Friday afternoon Question: How much to be an American?

The idea for this question arose over coffee this morning. A person has a cost (food, clothing, shelter, medical care, etc.) to society associated with existing from birth to death. A person also has a lifetime earning amount that offsets that cost. Obviously, there is a great deal of variance between individuals from chronic ailments on the cost side to financial asset ownership, and offsetting costs education vs. increased earnings. The two part question:

  1. What is the bare minimum cost (needs not wants) of the average (or median or quartile) American?
  2. What is the lifetime earnings needed to offset the cost from 1?

Note: No attempt is made to quantify the non-financially measurable cost or benefits such as love, companionship, etc. and let us assume that all humans have the right to life, liberty, and the pursuit of happiness.

Why/how is that society’s cost? Sounds like that person’s cost.

If that is how you want to think about it, fine.


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New Starbucks promotion?

Irish coffees?

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I feel like the Amish may have answered this.

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The “right to life, liberty and the pursuit of happiness” is saying the government can’t strip you of life. The government failing to give you food isn’t stripping you of life though, just as the government isn’t the one making you hungry.

Now obviously as a modern society having basic safety nets makes sense from a moral standpoint, but I don’t think it follows from a strict reading of one’s rights according to the Constitution.

Interesting questions, and requiring no coffee to be asked.

We have to define the needs of the average American.

Also, I’ll assume that all expenses after the birthing are eventually aid for by the individual, so the expenses start right away.

Shelter: anything from a tent to a mansion. Let’s say the minimum is renting a room in a heated/cooled house with shared kitchen and bathroom. So, $200/month in a low COL area, for life, so $2400/year * 70 years = $168,000
Food and water: get by on $20/day, so $600/month, so $7200 * 70 = $504,000
Now, in order to make money, you have to spend money, be it on an education, driving to work, buying nicer clothes than Goodwill, etc. We can spitball it by saying that 50% of one’s paycheck goes to paying for that paycheck (including taxes). You want to use a different percentage, go ahead. Doubling is easier to math. So, $1.4 million is my first estimate.

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Thank you. The over coffee spit ball was $1million without even doing the basic break out of this estimate. I haven’t done financial modeling in years but thinking about the stream of costs versus the stream of incomes took me back.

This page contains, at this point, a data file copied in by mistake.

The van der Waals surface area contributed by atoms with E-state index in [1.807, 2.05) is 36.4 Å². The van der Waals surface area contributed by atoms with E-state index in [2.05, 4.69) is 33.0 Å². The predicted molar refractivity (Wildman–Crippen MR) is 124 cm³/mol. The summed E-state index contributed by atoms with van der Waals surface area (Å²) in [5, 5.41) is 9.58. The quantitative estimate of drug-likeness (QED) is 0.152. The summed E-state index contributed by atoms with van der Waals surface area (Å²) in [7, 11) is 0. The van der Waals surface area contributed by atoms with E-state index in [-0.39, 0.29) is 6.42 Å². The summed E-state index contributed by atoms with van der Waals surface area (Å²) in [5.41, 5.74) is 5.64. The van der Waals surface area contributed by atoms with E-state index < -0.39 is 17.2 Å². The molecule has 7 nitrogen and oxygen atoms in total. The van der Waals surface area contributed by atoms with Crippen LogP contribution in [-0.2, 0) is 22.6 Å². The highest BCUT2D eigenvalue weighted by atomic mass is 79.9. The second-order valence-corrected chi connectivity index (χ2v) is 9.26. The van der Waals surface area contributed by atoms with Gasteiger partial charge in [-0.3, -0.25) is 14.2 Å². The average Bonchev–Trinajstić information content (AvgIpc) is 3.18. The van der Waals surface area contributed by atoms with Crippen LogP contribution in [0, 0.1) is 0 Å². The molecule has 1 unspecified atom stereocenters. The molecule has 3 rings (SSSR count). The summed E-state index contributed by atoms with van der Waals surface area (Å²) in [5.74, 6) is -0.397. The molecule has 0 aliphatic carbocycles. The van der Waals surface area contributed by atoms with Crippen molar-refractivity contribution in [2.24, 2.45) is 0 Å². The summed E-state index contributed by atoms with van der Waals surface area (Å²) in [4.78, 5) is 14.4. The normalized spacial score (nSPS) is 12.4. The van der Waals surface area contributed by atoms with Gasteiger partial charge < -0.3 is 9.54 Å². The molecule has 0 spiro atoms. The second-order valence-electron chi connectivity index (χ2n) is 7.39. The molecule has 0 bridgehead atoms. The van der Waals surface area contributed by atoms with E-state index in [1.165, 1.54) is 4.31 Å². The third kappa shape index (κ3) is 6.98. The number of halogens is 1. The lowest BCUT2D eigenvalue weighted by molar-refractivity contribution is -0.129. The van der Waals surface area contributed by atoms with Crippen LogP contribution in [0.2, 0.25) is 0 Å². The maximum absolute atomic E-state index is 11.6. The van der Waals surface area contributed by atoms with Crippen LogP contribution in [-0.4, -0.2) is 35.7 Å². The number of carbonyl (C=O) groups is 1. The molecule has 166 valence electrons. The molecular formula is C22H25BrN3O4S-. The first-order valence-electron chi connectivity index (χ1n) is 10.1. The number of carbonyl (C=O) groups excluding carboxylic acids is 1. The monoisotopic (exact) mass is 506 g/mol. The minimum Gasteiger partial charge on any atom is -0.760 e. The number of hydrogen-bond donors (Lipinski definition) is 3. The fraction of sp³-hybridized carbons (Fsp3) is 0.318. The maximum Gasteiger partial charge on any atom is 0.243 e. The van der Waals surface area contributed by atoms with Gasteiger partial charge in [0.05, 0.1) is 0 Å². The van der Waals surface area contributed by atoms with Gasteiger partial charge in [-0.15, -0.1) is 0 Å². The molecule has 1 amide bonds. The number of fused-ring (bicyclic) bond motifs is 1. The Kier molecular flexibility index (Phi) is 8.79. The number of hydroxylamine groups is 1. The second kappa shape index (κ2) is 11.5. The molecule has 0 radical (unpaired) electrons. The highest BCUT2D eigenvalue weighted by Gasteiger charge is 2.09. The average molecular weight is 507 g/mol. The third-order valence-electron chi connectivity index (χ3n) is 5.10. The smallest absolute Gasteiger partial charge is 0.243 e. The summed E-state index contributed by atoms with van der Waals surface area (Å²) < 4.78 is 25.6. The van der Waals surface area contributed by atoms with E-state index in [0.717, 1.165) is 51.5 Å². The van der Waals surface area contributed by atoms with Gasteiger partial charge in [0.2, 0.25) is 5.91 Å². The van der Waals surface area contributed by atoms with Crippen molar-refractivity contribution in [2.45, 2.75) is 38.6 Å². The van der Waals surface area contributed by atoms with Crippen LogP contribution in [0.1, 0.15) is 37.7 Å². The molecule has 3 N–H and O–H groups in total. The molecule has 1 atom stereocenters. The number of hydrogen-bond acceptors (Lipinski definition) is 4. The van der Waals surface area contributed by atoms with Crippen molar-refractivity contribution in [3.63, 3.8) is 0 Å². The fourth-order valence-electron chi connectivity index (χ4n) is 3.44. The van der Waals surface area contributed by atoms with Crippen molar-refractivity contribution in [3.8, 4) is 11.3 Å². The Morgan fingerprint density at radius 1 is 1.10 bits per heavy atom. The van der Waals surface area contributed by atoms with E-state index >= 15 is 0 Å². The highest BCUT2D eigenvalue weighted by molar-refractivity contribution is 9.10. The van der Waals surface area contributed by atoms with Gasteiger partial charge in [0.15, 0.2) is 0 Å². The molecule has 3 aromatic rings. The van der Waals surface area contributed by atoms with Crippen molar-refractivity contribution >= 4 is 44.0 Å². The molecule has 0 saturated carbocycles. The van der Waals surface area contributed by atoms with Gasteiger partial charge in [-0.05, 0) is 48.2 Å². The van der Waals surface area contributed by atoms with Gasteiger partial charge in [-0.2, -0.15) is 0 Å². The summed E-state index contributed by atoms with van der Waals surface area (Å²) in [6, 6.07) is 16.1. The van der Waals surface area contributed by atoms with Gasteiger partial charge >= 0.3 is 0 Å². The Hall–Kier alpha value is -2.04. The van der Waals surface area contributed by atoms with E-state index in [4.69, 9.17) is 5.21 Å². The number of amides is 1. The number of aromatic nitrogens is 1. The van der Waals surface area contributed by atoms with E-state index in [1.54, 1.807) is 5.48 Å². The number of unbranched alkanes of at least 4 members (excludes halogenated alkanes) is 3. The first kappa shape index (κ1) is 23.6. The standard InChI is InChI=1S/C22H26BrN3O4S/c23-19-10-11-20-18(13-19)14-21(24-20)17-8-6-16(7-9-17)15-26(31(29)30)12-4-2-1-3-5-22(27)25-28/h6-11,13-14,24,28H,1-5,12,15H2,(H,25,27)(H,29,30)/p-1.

Neuwirth’s (actuary, brother of Bebe) book on PV’ing all asset purchases was a good read. Instead of all the math, I simply ask myself of large purchases: “How long will this last versus alternatives?” (It is why I’m keeping my 20+year-old car instead of purchasing a new one that would sit in my driveway at $800/month as I work inside, at home.) I cannot find this book right now, else I’d quote some passages.

My calc’s above, I think, add hazards that would shorten one’s life. One might prefer more secure housing that adds expected years. One might prefer better health care options that add expected years. I mean, living in a cave would likely result in a caveman’s average life expectancy. All that goes into the determination of that percentage of the paycheck which are expenses in getting that paycheck. Paying now (health care) for added years later is often a situational decision. Not everyone has to make the same ones at the same time, so “average” is corralled by a variance.

The basic “need” is to live. Decisions are then made to make living better versus the cost of that better living and the means to be able to choose it. Assuming rational participants, of course.

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That seems extremely high for a bare minimum. I would think that if you are buying groceries in a regular grocery store and making an effort to not be wasteful, you could easily do $5 a day. At least in the medium-sized metro area where I live (population between 1 & 5 million).

Maybe it’s more in the biggest cities or if you are in a food desert.

That said, your housing estimate seems low.

I’m guessing $1.2 million is closer to the right number.

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So if you work from age 18 to age 65 that works out to a little over $25,500 a year… call it $26,000.

That’s an hourly wage of $12.50 an hour for a 40 hour per week job with paid time off.

No paid time off and you’d need to make $14.45 an hour.

(Assuming there are 1800 working hours and 2080 paid hours in a year.)

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